Any additional coronary stenosis of >70% as visually assessed by two experienced operators blinded to the clinical and ECG data was considered significant.[7] Patients were divided according to the major epicardial coronary IRA into left anterior descending (LAD) group, right coronary artery (RCA) group, and left circumflex coronary artery (LCX) group. In each vessel, we divided the proximal and mid-distal locations of the occlusion taking the first diagonal branch as a reference in the LAD group, the first obtuse marginal branch in the LCX group, and the halfway distance to the acute margin of the heart in cases of the RCA.

The study protocol was approved by the local hospital's medical ethics committee. The Ethical Committee of Ainshams University Hospitals approved the protocol of the study without further modifications as the study does not involve administration of any new medication under trial or performing an additional procedure rather than the standard PPCI, which is the regular service offered as per the guidelines of clinical practice.

Patients undergoing PPCI procedure which is offered free of charge for all STEMI comers at our center were demanded to sign a consent of approval to the procedure itself including usage of their clinical data in the studies ongoing within our center so long as secrecy and discretion are guaranteed. All data were summarized and displayed as mean ± standard deviation for continuous variables and as number (percentage) of patients in each group for categorical variables. The P values for the categorical variables were calculated with the Chi-square test. Continuous variables were compared using the independent sample t-test. A two-tailed P < 0.05 was considered statistically significant for all analyses. All analyses were performed with the SPSS software (SPSS Inc., Chicago, Illinois, USA).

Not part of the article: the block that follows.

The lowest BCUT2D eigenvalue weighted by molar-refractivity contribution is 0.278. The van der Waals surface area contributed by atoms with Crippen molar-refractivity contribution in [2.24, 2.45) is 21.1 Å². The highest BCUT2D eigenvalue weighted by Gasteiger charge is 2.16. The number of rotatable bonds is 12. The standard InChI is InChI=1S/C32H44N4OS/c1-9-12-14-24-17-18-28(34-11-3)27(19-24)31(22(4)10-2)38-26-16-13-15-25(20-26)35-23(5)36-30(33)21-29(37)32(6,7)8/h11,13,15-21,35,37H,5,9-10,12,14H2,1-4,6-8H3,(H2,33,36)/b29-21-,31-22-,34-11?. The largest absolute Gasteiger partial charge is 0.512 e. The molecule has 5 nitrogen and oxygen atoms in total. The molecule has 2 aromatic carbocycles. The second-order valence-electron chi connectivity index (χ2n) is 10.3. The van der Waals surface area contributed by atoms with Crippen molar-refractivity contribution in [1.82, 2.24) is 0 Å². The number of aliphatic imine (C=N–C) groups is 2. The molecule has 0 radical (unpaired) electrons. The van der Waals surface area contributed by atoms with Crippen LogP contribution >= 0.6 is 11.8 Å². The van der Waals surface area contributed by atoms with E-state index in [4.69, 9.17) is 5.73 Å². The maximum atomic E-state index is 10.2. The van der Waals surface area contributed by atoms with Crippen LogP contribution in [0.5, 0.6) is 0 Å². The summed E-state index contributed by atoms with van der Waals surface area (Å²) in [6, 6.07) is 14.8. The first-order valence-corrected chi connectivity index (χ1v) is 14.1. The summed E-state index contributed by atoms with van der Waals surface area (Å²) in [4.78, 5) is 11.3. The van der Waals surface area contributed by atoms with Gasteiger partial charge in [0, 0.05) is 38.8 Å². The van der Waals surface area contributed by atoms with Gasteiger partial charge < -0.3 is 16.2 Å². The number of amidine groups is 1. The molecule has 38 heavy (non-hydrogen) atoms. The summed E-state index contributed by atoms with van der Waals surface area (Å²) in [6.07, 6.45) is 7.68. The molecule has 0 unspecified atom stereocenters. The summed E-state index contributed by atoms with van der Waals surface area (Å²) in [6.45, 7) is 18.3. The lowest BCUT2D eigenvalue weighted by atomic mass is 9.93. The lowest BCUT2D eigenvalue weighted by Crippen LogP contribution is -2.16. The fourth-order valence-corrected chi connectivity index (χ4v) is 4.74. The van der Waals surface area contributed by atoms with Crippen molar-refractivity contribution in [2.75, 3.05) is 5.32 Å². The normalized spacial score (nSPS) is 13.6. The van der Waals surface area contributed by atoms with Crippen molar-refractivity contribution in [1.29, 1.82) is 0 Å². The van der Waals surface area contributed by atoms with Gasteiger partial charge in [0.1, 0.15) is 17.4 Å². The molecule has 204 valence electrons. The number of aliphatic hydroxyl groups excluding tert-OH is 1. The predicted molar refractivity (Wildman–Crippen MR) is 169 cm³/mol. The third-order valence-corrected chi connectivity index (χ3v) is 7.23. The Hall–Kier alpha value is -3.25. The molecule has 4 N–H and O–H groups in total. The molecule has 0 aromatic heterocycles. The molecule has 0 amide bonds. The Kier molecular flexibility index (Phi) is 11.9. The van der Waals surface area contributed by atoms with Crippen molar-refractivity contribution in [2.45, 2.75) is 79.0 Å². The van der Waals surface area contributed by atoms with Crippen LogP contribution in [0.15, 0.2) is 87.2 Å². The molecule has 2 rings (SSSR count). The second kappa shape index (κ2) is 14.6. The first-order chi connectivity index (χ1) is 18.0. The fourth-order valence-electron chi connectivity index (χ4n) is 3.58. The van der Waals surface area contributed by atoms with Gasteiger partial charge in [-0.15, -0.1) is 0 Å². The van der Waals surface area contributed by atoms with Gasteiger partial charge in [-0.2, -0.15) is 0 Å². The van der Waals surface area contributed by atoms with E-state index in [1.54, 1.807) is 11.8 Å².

Results Top


The demographic and clinical characteristics of the 125 patients presenting clinically and by ECG diagnosis as acute STEMI are listed in [Table 1].
Table 1: Demographics and clinical characteristics of the study groups

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Coronary angiography evidenced SVD in 61 patients (48%), two-vessel disease in 32 patients (26%), and three-vessel disease in 32 patients (26%). The percentage of patients with multi-vessel coronary artery disease (CAD) was homogeneously distributed among the three study groups [Table 2].
Table 2: Number and distribution of major epicardial coronary arteries affected

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Regarding the anterior STEMI patients due to acute LAD occlusion, the magnitude of ST-segment elevation was expressed in millivolts, and the distribution of the ST-segment elevation within the ECG leads caused by acute occlusion of the proximal or mid-distal LAD segments was comparable in patients with SVD or MVD, showing a pattern of ST-segment elevation in leads I, aVL, V1 → V6 in the proximal LAD subgroup; ST-segment elevation in V1 → V4 in the mid-distal LAD subgroup; and reciprocal ST depression in leads II, III, and arteriovenous fistula (aVF); however the reciprocal ST-segment depression in leads III and aVF was significantly less in the MVD group compared to the SVD group, i.e., lead III (−0.08 ± 0.10 mV, interquartile range [IQR] [−0.04 to −0.12] vs. −0.19 ± 0.15, IQR [−0.08 to −0.26], P = 0.015) and aVF (−0.07 ± 0.06 mV, IQR [−0.01 to −0.13], vs. −0.15 ± 0.11, IQR [−0.1 to −0.21], P = 0.02) [Figure 1].